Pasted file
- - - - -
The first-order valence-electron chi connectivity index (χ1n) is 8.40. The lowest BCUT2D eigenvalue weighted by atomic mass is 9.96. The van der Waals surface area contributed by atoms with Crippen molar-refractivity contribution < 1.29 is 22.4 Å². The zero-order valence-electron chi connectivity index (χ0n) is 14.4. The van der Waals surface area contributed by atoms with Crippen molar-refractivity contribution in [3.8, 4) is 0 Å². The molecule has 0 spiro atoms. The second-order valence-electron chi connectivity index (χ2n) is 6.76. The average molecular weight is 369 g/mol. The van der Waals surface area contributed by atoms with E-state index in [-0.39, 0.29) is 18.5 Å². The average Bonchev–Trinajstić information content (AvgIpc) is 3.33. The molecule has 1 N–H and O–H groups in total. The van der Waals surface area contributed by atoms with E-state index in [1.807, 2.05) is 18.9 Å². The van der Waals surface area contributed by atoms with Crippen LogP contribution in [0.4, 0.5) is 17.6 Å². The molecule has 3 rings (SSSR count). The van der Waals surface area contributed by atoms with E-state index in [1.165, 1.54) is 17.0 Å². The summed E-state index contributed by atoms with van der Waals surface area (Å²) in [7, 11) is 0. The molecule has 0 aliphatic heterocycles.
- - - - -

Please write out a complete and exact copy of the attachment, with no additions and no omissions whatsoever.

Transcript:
The first-order valence-electron chi connectivity index (χ1n) is 8.40. The lowest BCUT2D eigenvalue weighted by atomic mass is 9.96. The van der Waals surface area contributed by atoms with Crippen molar-refractivity contribution < 1.29 is 22.4 Å². The zero-order valence-electron chi connectivity index (χ0n) is 14.4. The van der Waals surface area contributed by atoms with Crippen molar-refractivity contribution in [3.8, 4) is 0 Å². The molecule has 0 spiro atoms. The second-order valence-electron chi connectivity index (χ2n) is 6.76. The average molecular weight is 369 g/mol. The van der Waals surface area contributed by atoms with E-state index in [-0.39, 0.29) is 18.5 Å². The average Bonchev–Trinajstić information content (AvgIpc) is 3.33. The molecule has 1 N–H and O–H groups in total. The van der Waals surface area contributed by atoms with E-state index in [1.807, 2.05) is 18.9 Å². The van der Waals surface area contributed by atoms with Crippen LogP contribution in [0.4, 0.5) is 17.6 Å². The molecule has 3 rings (SSSR count). The van der Waals surface area contributed by atoms with E-state index in [1.165, 1.54) is 17.0 Å². The summed E-state index contributed by atoms with van der Waals surface area (Å²) in [7, 11) is 0. The molecule has 0 aliphatic heterocycles.